(1) Previous international studies do not support a temperature of >37.4°C as an inclusion criteria of significant fever for significant bacterial sepsis (SBS).1-2 1-3 A minimum temperature of 38°C for 0–2 month old and 39°C for 3–36 month old children is recognised as an indicator of SBS. Hypothermia may also be significant. In children older than 3 years, the highest recorded temperature of 40°C or more, in association with other parameters, may be more significant. Interestingly, in their own series, 4 out of 5 children with SBS had temperatures of 38.9–40.4°C. We propose that a temperature of at least 38°C should be considered as significant fever.

(2) Lethargy has been mentioned as one of the diagnostic criteria of SBS. As a diagnostic criterion, it should be defined more objectively rather than as proposed by the authors. It may be defined as “a level of consciousness characterised by poor or absent eye contact or as the failure of a child to recognise parents or caregivers or to interact with persons or objects in the environment.”1-4

(3) Although we fully agree with the cautious interpretation of total white blood cell count in relation to serious sepsis, we would like to mention the importance of absolute neutrophil count (ANC) more than 10 000/μl, especially in pneumococcal and to some extent in meningococcal sepsis. ANC of more than 10 000 has 76% sensitivity, 78% specificity, and 99.2% negative predictive value in pneumococcal sepsis.1-5

(4) The term toxic needs to be defined as a clinical picture consistent with a varied constellation of lethargy, poor perfusion, or marked hypo/hyperventilation.1-4 We therefore suggest that the aide memoir of significant bacterial sepsis should be modified from ILL to ILLNESS: Irritability, Lethargy, Low capillary refill, Neutrophilia/Neutropenia, Elevated (or low) temperature suggests Significant Sepsis.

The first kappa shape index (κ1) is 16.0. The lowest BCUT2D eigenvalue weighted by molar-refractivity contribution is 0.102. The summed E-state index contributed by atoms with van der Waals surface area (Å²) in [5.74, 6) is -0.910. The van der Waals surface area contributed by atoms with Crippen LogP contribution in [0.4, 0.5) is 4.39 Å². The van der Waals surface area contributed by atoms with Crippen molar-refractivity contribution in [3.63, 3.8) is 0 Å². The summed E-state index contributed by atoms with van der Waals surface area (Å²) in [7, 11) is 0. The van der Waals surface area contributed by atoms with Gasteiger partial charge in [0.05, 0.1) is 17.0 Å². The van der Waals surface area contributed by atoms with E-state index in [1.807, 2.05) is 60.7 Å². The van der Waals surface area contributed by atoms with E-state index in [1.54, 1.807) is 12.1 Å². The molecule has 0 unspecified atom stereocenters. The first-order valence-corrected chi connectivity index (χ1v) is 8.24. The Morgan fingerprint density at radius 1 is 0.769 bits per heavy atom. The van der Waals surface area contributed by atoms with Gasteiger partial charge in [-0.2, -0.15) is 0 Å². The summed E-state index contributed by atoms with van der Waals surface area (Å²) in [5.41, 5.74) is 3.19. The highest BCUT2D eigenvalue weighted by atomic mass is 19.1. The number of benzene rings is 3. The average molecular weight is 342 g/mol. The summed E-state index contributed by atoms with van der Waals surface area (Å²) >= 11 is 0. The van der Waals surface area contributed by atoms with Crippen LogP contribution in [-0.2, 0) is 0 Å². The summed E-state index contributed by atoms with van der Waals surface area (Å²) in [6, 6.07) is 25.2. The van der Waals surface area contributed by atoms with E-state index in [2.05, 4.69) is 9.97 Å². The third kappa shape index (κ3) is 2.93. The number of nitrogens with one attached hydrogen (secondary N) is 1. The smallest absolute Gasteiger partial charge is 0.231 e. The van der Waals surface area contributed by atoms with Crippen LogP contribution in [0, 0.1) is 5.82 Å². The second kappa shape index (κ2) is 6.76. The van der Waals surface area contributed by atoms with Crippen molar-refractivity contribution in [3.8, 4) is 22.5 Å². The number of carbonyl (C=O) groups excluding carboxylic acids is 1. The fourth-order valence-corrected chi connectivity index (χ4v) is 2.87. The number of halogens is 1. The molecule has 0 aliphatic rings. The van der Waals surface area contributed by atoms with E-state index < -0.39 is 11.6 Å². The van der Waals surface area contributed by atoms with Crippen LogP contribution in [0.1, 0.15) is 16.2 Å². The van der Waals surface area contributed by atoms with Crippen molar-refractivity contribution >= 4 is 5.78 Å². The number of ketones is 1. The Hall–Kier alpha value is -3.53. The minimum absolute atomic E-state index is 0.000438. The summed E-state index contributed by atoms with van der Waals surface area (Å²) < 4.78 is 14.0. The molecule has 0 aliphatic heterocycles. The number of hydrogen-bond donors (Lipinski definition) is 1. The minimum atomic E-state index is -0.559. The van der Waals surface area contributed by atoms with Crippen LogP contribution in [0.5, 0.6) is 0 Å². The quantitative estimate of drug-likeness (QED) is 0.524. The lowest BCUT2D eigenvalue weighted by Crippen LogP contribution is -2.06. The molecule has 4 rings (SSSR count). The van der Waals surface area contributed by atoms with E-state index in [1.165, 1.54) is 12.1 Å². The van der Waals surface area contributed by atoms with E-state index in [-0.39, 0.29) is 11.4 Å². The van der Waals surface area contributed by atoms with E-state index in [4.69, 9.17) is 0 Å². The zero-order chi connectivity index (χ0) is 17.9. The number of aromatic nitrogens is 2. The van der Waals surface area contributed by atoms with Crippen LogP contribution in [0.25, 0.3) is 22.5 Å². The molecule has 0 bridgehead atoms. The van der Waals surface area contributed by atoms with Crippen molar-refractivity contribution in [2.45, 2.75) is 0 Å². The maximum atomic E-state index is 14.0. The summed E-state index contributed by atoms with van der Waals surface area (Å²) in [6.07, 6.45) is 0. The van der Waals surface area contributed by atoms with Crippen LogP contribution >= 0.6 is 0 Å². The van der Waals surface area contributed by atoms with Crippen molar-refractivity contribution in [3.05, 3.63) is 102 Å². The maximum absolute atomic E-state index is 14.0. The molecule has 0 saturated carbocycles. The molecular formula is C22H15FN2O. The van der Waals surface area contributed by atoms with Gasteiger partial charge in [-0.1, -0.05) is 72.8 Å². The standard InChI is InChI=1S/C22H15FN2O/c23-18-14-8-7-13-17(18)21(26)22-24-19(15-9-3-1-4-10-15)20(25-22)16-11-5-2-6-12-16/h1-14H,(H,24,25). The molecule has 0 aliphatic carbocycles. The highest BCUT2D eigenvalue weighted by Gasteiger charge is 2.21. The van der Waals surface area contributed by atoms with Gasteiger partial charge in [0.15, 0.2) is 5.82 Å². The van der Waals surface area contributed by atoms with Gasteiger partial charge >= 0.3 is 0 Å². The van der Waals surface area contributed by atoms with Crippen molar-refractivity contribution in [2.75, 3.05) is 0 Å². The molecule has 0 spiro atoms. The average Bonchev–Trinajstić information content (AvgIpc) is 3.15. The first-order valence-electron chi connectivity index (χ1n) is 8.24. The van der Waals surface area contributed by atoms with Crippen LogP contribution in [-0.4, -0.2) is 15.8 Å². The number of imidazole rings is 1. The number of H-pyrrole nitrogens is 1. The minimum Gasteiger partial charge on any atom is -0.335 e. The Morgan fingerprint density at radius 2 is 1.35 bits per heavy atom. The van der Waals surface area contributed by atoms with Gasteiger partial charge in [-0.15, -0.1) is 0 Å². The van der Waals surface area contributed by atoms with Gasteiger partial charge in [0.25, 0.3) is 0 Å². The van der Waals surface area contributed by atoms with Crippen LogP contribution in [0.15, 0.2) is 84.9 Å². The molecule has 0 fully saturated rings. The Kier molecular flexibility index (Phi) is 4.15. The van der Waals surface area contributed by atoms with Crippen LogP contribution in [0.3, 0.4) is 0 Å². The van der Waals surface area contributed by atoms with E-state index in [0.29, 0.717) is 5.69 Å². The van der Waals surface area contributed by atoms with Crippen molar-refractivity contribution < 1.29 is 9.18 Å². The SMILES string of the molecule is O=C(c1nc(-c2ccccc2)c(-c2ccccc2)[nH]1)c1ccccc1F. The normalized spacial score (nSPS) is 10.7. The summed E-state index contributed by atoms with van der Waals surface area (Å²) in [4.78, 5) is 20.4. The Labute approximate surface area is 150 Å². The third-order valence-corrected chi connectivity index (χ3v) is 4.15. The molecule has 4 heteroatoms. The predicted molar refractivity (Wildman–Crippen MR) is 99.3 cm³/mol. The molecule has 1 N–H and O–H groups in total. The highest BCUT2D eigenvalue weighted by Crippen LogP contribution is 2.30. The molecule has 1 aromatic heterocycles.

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Editor,—The accurate diagnosis of meningococcal disease is important, not only for the welfare of the patient, but also for the implementation of appropriate public health measures. Brogan and Raffles have made a useful contribution to more reliable diagnosis.2-1 However, I feel that their finding of 9% could represent a falsely low proportion of children with serious bacteraemia because of potential recruitment bias and measurement bias. Knowing that children would not be given antibiotics if entered into the study, unless they met the ILL criteria or had a raised white cell count or C reactive protein, may have led admitting doctors to exclude some children that they felt uneasy about observing. This could easily have been achieved by describing the rash as >2mm for instance (it is not stated whether the rash was measured or judged by eye). Secondly, it is questionable whether they had discovered all the bacteraemias. Blood culture, or remaining well after discharge, could miss bacteraemia in those children treated with antibiotics before admission or given a short course in hospital. PCR would have been a useful additional diagnostic test.

This study is a useful first step but, as the authors say, needs to be followed up with a prospective trial. The recruiters and assessors of the children to the study are not the managing clinicians, and the diagnosis of bacteraemia is more thoroughly sought. This is important to validate the diagnostic technique and also the positive predictive value of the combination of petechiae and fever.


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Editor,—Although studies on children with petechiae who appear clinically unwell are important, the management of such children should pose few dilemmas in deciding to treat for presumed sepsis. A more challenging group is those with petechiae who appear to be well. We feel this group generates anxiety for clinicians who worry about missing occult or early sepsis. To address this question, we retrospectively identified from a 1 year period, all children who presented with petechiae to our emergency department.